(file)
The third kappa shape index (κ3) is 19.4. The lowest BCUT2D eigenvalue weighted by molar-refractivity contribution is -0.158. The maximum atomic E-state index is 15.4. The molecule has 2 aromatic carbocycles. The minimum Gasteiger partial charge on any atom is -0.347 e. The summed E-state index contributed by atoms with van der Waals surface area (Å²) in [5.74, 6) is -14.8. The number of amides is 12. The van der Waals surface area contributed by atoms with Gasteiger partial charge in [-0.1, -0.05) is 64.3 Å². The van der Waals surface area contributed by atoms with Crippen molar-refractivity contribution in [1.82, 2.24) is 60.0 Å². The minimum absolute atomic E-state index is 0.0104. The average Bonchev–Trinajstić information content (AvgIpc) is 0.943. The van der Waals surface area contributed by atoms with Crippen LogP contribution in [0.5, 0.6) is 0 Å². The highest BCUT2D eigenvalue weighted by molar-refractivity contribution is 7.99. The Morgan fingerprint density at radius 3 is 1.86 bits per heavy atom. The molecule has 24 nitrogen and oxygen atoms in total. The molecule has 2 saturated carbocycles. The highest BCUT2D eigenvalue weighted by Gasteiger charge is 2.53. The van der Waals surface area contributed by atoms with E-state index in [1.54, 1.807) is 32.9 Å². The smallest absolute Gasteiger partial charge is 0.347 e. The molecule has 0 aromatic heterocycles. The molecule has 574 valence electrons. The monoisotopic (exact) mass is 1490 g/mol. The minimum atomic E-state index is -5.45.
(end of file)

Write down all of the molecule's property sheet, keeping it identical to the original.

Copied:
The third kappa shape index (κ3) is 19.4. The lowest BCUT2D eigenvalue weighted by molar-refractivity contribution is -0.158. The maximum atomic E-state index is 15.4. The molecule has 2 aromatic carbocycles. The minimum Gasteiger partial charge on any atom is -0.347 e. The summed E-state index contributed by atoms with van der Waals surface area (Å²) in [5.74, 6) is -14.8. The number of amides is 12. The van der Waals surface area contributed by atoms with Gasteiger partial charge in [-0.1, -0.05) is 64.3 Å². The van der Waals surface area contributed by atoms with Crippen molar-refractivity contribution in [1.82, 2.24) is 60.0 Å². The minimum absolute atomic E-state index is 0.0104. The average Bonchev–Trinajstić information content (AvgIpc) is 0.943. The van der Waals surface area contributed by atoms with Crippen LogP contribution in [0.5, 0.6) is 0 Å². The highest BCUT2D eigenvalue weighted by molar-refractivity contribution is 7.99. The Morgan fingerprint density at radius 3 is 1.86 bits per heavy atom. The molecule has 24 nitrogen and oxygen atoms in total. The molecule has 2 saturated carbocycles. The highest BCUT2D eigenvalue weighted by Gasteiger charge is 2.53. The van der Waals surface area contributed by atoms with E-state index in [1.54, 1.807) is 32.9 Å². The smallest absolute Gasteiger partial charge is 0.347 e. The molecule has 0 aromatic heterocycles. The molecule has 574 valence electrons. The monoisotopic (exact) mass is 1490 g/mol. The minimum atomic E-state index is -5.45.